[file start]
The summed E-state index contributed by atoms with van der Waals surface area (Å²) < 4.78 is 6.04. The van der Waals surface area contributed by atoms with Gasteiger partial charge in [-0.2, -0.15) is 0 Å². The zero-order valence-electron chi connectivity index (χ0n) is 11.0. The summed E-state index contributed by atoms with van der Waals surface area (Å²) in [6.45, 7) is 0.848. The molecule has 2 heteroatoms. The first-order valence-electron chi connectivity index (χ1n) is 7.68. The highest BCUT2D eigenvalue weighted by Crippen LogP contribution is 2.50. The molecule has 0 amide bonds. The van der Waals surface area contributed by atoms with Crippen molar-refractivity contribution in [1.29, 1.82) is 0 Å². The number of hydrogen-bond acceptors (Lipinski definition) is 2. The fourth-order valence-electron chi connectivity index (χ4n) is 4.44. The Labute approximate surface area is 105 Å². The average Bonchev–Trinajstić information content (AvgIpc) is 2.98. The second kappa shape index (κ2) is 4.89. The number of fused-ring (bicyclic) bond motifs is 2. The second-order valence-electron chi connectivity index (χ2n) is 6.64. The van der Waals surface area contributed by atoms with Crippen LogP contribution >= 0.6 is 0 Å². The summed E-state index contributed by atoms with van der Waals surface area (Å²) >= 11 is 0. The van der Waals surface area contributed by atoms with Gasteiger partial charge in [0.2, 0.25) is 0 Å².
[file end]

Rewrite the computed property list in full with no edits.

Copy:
The summed E-state index contributed by atoms with van der Waals surface area (Å²) < 4.78 is 6.04. The van der Waals surface area contributed by atoms with Gasteiger partial charge in [-0.2, -0.15) is 0 Å². The zero-order valence-electron chi connectivity index (χ0n) is 11.0. The summed E-state index contributed by atoms with van der Waals surface area (Å²) in [6.45, 7) is 0.848. The molecule has 2 heteroatoms. The first-order valence-electron chi connectivity index (χ1n) is 7.68. The highest BCUT2D eigenvalue weighted by Crippen LogP contribution is 2.50. The molecule has 0 amide bonds. The van der Waals surface area contributed by atoms with Crippen molar-refractivity contribution in [1.29, 1.82) is 0 Å². The number of hydrogen-bond acceptors (Lipinski definition) is 2. The fourth-order valence-electron chi connectivity index (χ4n) is 4.44. The Labute approximate surface area is 105 Å². The average Bonchev–Trinajstić information content (AvgIpc) is 2.98. The second kappa shape index (κ2) is 4.89. The number of fused-ring (bicyclic) bond motifs is 2. The second-order valence-electron chi connectivity index (χ2n) is 6.64. The van der Waals surface area contributed by atoms with Crippen LogP contribution >= 0.6 is 0 Å². The summed E-state index contributed by atoms with van der Waals surface area (Å²) >= 11 is 0. The van der Waals surface area contributed by atoms with Gasteiger partial charge in [0.2, 0.25) is 0 Å².